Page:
Fire is a natural process to which our native vegetation is adapted. Although initially devastating, fire can be beneficial in maintaining diversity and survival for many species of plants. It helps release valuable nutrients from the soil and can also be important for stimulating the soil seed bank.
Fire can also create fauna habitat by increasing the number of fallen logs and branches. In addition, tree hollows – created by the loss of tree limbs – are important for local fauna.
With time, most areas of native vegetation will naturally recover from burning, but you can encourage the process by managing any potential threats.
Now is a good opportunity to take some records on the condition of your habitat areas, to monitor the impact of the fire and the recovery of the vegetation over time.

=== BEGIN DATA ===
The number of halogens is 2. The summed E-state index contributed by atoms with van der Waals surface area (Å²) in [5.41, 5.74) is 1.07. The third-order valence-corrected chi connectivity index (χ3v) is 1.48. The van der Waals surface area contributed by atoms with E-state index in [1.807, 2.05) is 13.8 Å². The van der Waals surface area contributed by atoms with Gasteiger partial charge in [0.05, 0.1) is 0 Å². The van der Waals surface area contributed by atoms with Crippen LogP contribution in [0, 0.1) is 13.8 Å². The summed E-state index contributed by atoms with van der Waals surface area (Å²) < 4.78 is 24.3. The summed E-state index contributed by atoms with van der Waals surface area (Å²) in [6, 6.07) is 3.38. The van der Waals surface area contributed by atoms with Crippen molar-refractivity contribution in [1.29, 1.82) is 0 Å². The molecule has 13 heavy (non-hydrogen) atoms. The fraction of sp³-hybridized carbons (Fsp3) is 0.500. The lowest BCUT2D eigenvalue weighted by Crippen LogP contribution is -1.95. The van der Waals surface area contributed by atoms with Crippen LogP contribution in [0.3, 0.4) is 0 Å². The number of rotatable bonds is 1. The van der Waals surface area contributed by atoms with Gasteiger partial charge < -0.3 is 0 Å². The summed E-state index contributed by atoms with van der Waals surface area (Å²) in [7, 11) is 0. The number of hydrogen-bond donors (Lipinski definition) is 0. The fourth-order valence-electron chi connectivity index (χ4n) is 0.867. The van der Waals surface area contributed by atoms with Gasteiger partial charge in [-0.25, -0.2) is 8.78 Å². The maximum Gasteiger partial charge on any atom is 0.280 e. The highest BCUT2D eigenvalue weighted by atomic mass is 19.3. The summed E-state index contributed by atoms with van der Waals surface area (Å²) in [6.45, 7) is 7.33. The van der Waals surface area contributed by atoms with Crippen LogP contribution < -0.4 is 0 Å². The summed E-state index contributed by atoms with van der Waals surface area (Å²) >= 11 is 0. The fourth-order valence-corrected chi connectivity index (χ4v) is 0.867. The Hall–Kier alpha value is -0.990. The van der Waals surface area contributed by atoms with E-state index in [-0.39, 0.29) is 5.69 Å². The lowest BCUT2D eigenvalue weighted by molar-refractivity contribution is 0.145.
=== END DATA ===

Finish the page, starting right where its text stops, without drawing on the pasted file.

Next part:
It is always best to allow native vegetation to regenerate naturally where possible. Priority should be given to weed control, taking care to prevent any off-target damage to the native plants.
You may see a flush of fire responsive native species, seen only after bushfire.
In certain circumstances, supplementary planting with tube stock or direct seeding with native seed can be useful. If replanting:
Contact us to discuss kangaroo management and to obtain a destruction permit if necessary.
We have a range of factsheets about bushfire prevention and recovery to assist you with good land management. Refer to the related links below.